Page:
“Do Not Sell My Personal Information” (I’m from California)

Two choices: add (and honor) this link on every page and every screen of every app and service, or find a new business model ASAFP!

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The California Consumer Privacy Act goes into effect on Jan 1, 2020. Some of you might know what it is, many of you won’t. Some of you may have actually been talked into voting for this. The folks pushing it might not have been clear on what was in it. You think GDPR was a challenge, welcome to the CCPA.

I’ve been tracking this thing for a while, and to be candid it kind of snuck up on me. My mistake was to read the text of the law when it was first issued, after about a six-day drafting process. I surmised that because the law so poorly constructed, it would not remain in place. Typos, self-contradictions, definitions that made no sense. It is bad law. I assumed it would get revised, or disappear.

I’ve been pinning my hopes on a solid federal privacy law that would preempt the crappy California one. The industry needs a single set of rules that a developer can follow, not 50 conflicting rules. Developers cannot map every user depending on where they live or where they happen to be standing.  I’ve lost confidence that Congress can accomplish anything before California’s law goes live. And once the CCPA takes effect, sharing user data in whatever form stops working.

If you know the Alliance, you know that we see tremendous societal benefits in shared data. Without data, advances such as AI or autonomous vehicles are impossible. Smart cities, health care, public safety ... in the recent past, almost every sector has made huge strides to the betterment of society because of the insights shared data has brought to light. And for those of you that provide a free service and use targeted advertising to pay the bills, too bad, so sad.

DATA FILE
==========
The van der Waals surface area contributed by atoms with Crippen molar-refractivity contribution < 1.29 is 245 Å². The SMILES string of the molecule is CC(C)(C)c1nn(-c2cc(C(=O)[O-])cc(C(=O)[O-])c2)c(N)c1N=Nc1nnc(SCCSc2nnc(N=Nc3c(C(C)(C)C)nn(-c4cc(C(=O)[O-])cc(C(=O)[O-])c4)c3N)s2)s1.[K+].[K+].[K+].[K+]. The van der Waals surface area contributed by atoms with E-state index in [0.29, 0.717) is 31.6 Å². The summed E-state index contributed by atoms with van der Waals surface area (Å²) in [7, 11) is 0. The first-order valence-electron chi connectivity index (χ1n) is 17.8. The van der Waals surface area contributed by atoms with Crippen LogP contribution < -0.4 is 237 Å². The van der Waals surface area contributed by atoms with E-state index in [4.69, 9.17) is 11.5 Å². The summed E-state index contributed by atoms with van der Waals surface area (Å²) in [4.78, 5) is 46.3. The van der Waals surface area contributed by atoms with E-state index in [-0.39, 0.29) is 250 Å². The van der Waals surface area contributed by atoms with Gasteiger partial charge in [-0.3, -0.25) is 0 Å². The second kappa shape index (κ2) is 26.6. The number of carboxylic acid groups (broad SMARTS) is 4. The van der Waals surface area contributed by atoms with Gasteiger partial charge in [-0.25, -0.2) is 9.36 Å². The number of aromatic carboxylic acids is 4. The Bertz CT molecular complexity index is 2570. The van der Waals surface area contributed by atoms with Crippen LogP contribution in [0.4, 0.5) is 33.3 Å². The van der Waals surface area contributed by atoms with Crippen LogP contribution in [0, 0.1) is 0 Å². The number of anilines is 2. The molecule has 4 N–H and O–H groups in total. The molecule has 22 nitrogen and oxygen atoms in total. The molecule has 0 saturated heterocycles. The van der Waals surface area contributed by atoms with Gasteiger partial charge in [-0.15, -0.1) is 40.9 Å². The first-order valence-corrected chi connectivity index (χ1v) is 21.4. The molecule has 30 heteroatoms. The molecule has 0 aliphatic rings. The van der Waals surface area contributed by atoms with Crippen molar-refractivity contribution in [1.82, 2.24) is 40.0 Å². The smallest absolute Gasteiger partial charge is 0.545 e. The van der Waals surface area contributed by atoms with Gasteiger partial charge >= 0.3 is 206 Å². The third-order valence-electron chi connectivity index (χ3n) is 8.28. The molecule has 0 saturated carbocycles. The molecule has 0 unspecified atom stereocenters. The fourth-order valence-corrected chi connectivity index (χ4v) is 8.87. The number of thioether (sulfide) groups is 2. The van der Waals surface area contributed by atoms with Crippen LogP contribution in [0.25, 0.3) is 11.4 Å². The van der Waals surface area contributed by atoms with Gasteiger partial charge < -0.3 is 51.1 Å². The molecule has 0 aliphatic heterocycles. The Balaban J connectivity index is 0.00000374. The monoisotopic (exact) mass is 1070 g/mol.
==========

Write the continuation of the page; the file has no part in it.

Suffice to say that the new rules envision a world where user data is no longer shared or monetized in any way. The law places many hurdles in a businesses path. The last one being a conspicuous button on every page and screen that welcomes users to opt out over and over. Be prepared: if they push the button you’ll still need to provide them the service exactly the same way you provide it to everyone else.

At 10,000 words, there’s a lot more detail - that matters - that you might want to learn about sooner rather than later. Who does the law cover? (California residents) What user data are we talking about? (any information that relates to a particular consumer OR household) Who has to comply? (you, if you serve 50k Californian users, households or devices annually - or have revenues over $25M) What is “selling”? (if you share user data and get anything useful in return, you’re selling)

So what to do? There are lots of people tracking the law and the pending amendments, and crafting plans to help big companies comply. Get on your search engine of choice and find them. One piece of advice they’re already giving: put in place a default non-data-monetization business scheme immediately, and offer users that share data a discount.

The alternative is that you’ll be giving your service away for free one day (don’t worry, you’ll make it up on volume).